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Published by izdihar, 2019-06-19 00:30:58

Nouns

Nouns

Language Arts
Grammar - Nouns

Nouns

A noun is a word used to name a

person, a place, a thing, or an idea.

View the following examples:

PERSONS PLACES THINGS IDEAS
Alice Walker Desert Money Courage

Dr. Lacy neighborhood Wind Love
children freedom
architect outer space animals luck
team equality
Baby sitter New York City Voyager 2 Self-control
gymnast democracy
Grand Canyon Statue of
Nigeria Liberty
Golden Gate Newbery
Medal
orange juice

Compound Nouns

A compound noun is two or more words

used together as a single noun. The parts
of a compound noun may be written as
one word, as separate words, or as a
hyphenated word.
View the following examples:

ONE WORD Seafood, filmmaker,
SEPARATE WORDS videocassette, footsteps,
HYPHENATED WORD grasshopper, Iceland,
daydream, Passover
compact disc, House of
Representatives, police
officer, John F. Kennedy, The
Call of the Wild
Self-esteem, fund-raiser,
sister-in-law, fourteen-year-
old, grand-parents

Collective Nouns

A collective noun is a word that names a

group.
View the following examples:

Collective Nouns

faculty, family, herd, team, congress,
audience, flock, crew, jury, committee

Common Nouns and Proper
Nouns

A common noun is a general name for

a person, place, thing, or idea. A

proper noun names a particular

person, place, thing, or idea.
Note: Proper nouns always begin with a
capital letter. Common nouns begin with
a capital letter only when they come at
the beginning of a sentence.

Common Nouns Proper Nouns

poem “The Raven,” “Casey at Bat”

nation Canada, United States of America

athlete Ken Griffey Jr., Peyton Manning

ship Mayflower, U.S.S. Constitution

newspaper The New York Times, USA Today

river Ohio River, Kentucky River

street Hawkins St., Highland Ave.

day Friday, Independence Day

city Carrollton, Madison

organization American Legion, Boy Scouts

language English, Spanish

holiday Thanksgiving, Labor Day

Concrete Nouns and Abstract
Nouns

A concrete noun names a person, place,

or thing that can be perceived by one or
more of the senses (sight, hearing, taste,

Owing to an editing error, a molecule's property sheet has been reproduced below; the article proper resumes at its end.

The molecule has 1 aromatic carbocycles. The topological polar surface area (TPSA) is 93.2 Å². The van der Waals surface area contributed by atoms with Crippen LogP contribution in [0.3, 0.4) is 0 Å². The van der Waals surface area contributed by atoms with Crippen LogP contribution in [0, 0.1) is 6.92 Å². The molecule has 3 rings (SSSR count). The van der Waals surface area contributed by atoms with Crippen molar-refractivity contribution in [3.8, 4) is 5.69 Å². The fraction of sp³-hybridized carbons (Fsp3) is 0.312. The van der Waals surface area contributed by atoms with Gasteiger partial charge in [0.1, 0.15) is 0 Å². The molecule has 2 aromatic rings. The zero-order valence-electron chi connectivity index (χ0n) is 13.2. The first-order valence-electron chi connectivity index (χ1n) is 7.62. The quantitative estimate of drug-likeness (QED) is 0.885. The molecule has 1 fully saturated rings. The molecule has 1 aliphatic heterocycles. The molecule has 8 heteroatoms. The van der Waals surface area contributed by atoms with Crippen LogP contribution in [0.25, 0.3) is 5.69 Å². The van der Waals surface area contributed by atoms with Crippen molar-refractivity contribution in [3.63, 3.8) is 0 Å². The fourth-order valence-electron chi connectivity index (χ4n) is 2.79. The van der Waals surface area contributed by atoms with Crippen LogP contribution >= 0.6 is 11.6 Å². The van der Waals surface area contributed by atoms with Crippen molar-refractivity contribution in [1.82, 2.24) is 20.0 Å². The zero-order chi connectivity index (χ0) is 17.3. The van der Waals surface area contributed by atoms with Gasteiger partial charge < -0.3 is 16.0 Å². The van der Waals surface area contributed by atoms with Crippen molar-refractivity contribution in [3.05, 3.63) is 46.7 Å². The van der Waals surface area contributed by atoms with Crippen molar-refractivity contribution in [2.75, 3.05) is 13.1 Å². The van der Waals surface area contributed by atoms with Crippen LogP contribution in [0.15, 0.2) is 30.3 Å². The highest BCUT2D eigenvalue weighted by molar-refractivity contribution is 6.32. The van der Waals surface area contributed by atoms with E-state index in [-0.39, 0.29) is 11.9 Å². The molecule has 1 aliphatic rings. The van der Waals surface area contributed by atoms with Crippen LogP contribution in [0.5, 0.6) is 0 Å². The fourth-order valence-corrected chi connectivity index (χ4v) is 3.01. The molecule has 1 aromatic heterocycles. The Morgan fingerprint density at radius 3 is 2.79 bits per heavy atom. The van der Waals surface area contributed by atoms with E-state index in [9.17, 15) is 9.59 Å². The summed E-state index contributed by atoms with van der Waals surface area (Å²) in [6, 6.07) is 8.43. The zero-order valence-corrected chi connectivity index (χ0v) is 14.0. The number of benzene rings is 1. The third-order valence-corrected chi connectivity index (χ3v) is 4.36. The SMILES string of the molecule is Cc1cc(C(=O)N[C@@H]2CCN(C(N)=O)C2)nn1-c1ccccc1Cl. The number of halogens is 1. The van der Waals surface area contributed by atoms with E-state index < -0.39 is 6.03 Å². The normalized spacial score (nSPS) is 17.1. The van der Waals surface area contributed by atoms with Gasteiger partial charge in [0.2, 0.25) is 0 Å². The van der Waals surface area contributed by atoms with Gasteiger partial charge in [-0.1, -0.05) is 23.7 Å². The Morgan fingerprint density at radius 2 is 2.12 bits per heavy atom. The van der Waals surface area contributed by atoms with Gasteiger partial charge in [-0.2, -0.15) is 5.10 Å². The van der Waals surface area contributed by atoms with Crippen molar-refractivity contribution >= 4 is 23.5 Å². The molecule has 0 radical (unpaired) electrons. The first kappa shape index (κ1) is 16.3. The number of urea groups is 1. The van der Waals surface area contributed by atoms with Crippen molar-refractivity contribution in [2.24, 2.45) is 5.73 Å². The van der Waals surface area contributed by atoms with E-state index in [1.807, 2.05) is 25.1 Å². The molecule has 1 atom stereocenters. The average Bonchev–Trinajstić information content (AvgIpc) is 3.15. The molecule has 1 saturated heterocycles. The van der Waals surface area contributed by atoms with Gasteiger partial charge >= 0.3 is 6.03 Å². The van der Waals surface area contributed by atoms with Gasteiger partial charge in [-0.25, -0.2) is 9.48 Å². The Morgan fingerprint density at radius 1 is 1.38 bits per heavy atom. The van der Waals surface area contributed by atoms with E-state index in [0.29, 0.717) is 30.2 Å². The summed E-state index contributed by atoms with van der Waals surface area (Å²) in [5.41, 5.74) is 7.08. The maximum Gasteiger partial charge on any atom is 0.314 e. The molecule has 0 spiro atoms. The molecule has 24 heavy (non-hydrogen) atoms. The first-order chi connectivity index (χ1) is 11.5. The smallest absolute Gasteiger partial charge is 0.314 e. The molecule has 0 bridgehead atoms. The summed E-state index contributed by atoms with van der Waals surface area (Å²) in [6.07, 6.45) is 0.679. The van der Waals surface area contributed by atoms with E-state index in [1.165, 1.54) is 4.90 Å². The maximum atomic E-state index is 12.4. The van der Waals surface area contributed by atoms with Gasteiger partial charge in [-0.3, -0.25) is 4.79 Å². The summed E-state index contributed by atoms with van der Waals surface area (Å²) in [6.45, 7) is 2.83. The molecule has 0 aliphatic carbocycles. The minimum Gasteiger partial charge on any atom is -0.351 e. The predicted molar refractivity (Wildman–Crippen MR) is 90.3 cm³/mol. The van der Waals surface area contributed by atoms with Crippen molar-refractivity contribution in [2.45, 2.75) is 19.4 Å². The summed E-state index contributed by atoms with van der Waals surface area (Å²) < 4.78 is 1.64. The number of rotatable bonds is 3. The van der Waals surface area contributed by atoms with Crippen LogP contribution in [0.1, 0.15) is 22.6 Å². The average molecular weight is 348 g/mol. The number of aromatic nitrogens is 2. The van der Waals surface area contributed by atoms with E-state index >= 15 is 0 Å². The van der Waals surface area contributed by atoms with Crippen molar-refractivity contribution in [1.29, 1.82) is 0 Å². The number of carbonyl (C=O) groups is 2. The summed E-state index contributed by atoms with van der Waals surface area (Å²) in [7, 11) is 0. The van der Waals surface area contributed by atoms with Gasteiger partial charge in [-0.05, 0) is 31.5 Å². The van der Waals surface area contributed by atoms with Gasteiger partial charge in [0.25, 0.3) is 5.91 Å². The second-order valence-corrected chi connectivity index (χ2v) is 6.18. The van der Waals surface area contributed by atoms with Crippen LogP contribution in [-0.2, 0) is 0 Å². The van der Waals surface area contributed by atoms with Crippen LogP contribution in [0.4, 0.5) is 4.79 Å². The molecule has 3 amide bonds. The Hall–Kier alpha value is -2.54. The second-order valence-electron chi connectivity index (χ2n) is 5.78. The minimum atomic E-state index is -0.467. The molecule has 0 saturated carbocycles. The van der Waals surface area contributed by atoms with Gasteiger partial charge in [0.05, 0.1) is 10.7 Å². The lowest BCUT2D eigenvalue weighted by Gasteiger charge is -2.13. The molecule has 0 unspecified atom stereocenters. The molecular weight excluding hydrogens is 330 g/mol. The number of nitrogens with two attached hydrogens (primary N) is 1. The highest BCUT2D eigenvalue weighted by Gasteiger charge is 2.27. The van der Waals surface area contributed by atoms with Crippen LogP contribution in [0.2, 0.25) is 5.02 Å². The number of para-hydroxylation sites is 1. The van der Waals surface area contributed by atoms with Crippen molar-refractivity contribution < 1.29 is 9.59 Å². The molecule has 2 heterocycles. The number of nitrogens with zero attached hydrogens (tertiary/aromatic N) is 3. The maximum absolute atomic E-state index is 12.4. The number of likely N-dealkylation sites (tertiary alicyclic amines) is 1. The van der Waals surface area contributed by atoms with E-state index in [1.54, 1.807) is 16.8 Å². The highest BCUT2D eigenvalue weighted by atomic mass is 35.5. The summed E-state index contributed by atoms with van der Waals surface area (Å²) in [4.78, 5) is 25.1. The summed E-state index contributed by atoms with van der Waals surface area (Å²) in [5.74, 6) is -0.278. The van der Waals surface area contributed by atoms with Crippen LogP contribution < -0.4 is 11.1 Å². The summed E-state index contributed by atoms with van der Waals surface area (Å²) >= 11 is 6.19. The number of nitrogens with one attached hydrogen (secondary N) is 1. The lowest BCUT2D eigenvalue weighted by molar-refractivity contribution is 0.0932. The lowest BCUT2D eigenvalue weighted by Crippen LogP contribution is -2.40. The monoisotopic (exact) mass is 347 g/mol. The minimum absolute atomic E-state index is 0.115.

touch, or smell). An abstract noun

names an idea, a feeling, a quality, or a
characteristic.

CONCRETE NOUNS Hummingbird, telephone,
ABSTRACT NOUNS popcorn, ocean, Madison
Milton Bridge, Jesse
Jackson, sneeze, stone,
refrigerator, rain
Knowledge, love, humor,
patriotism, beliefs, honor,
beauty, peace, health,
competition, Buddhism

The Pronoun

A Pronoun is a word used in place of one

noun or more than one noun.
Example: When Kelly saw the signal, Kelly

pointed the signal out to John.
When Kelly saw the signal, she pointed it

out to John.

The Pronoun

Note: The word that a pronoun stands for is

call its antecedent.
Example: Mark read the book and returned it

to the library.

The photographers bought themselves

new lenses.

Personal Pronoun

A personal pronoun refers to the one
speaking (first person), the one spoken to
(second person), or the one spoken about
(third person).

View the following examples:

Personal Pronouns

Singular Plural

First Person I, me, my, mine we, us, our, ours

Second Person you, your, yours you your, yours

Third Person he, him, his, they, them, their,
she, her, hers, it, theirs
its

Bell Ringer - Nouns

• Without using your notes, give an

example for each of the following nouns:

• Noun =
• Compound Noun =
• Collective Noun =
• Proper Noun =
• Concrete Noun =
• Abstract Noun =

Reflexive and Intensive Pronouns

A reflexive pronoun refers to the subject

and directs the action of the verb back to

the subject. An intensive pronoun

emphasizes a noun or another pronoun.
View the examples:

Reflexive and Intensive Pronouns

First Person myself, ourselves
Second Person yourself, yourselves

Third Person himself, herself, itself,
themselves

Reflexive and Intensive Pronouns

Juan wrote himself a note as a reminder.
(reflective)

The rescuers did not consider themselves
heroes. (reflective)

Amelia designed the costumes herself.
(intensive)

I myself sold more than fifty tickets.
(intensive)

Demonstrative Pronouns

A demonstrative pronoun points out a

specific person, a place, a thing, or an
idea.
View the examples:

Demonstrative Pronouns

this that these those
This is the most valuable baseball card I

have.
These are the names of those who

volunteered.

Interrogative Pronouns

An interrogative pronoun introduces a

question.
View the following examples:

Interrogative Pronouns

what which who whom whose
What is the largest planet in our solar

system?
Who scored the most points in the game?

Relative Pronouns

A relative pronoun introduces a

subordinate clause.
View the following examples:

Relative Pronouns

that what which who whom whose
The Bactrian camel, which has two humps,

is native to central Asia.
Ray Charles is one of several blind

performers who have had a number of hit
recordings.

Indefinite Pronouns

An indefinite pronoun refers to a person,

a place, or a thing that is not specifically
named.
View the examples:

Indefinite Pronouns

Everyone completed the test before the bell
rang.

Neither of the actors knew what costumes
the other was planning to wear.

Common Indefinite Pronouns

all both few nobody several

another each many none some

any either more no one somebody

anybody everybody most nothing someone

anyone everyone much one something

anything everything neither other such


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